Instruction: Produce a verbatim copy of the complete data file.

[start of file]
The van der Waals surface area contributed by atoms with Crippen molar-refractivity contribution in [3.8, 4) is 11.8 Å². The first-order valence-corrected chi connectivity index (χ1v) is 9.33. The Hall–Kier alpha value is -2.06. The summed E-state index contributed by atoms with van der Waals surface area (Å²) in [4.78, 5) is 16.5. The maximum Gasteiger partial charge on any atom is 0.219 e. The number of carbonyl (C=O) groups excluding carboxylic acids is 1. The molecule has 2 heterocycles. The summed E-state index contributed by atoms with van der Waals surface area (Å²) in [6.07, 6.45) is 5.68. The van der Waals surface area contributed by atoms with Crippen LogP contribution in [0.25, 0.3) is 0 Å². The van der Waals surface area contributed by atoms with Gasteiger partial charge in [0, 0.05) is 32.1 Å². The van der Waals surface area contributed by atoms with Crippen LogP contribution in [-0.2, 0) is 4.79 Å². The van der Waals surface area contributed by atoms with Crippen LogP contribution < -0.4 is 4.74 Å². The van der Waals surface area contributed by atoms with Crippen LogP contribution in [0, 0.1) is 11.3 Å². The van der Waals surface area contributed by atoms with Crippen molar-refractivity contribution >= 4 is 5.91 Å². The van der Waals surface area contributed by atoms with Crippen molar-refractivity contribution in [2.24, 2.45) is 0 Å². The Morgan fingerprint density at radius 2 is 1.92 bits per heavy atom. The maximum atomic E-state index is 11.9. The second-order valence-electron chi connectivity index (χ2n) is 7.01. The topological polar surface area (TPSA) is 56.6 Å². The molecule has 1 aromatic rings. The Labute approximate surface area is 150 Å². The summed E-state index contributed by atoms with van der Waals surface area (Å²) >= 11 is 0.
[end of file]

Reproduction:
The van der Waals surface area contributed by atoms with Crippen molar-refractivity contribution in [3.8, 4) is 11.8 Å². The first-order valence-corrected chi connectivity index (χ1v) is 9.33. The Hall–Kier alpha value is -2.06. The summed E-state index contributed by atoms with van der Waals surface area (Å²) in [4.78, 5) is 16.5. The maximum Gasteiger partial charge on any atom is 0.219 e. The number of carbonyl (C=O) groups excluding carboxylic acids is 1. The molecule has 2 heterocycles. The summed E-state index contributed by atoms with van der Waals surface area (Å²) in [6.07, 6.45) is 5.68. The van der Waals surface area contributed by atoms with Crippen LogP contribution in [0.25, 0.3) is 0 Å². The van der Waals surface area contributed by atoms with Gasteiger partial charge in [0, 0.05) is 32.1 Å². The van der Waals surface area contributed by atoms with Crippen LogP contribution in [-0.2, 0) is 4.79 Å². The van der Waals surface area contributed by atoms with Crippen LogP contribution < -0.4 is 4.74 Å². The van der Waals surface area contributed by atoms with Crippen LogP contribution in [0, 0.1) is 11.3 Å². The van der Waals surface area contributed by atoms with Crippen molar-refractivity contribution >= 4 is 5.91 Å². The van der Waals surface area contributed by atoms with Crippen molar-refractivity contribution in [2.24, 2.45) is 0 Å². The Morgan fingerprint density at radius 2 is 1.92 bits per heavy atom. The maximum atomic E-state index is 11.9. The second-order valence-electron chi connectivity index (χ2n) is 7.01. The topological polar surface area (TPSA) is 56.6 Å². The molecule has 1 aromatic rings. The Labute approximate surface area is 150 Å². The summed E-state index contributed by atoms with van der Waals surface area (Å²) >= 11 is 0.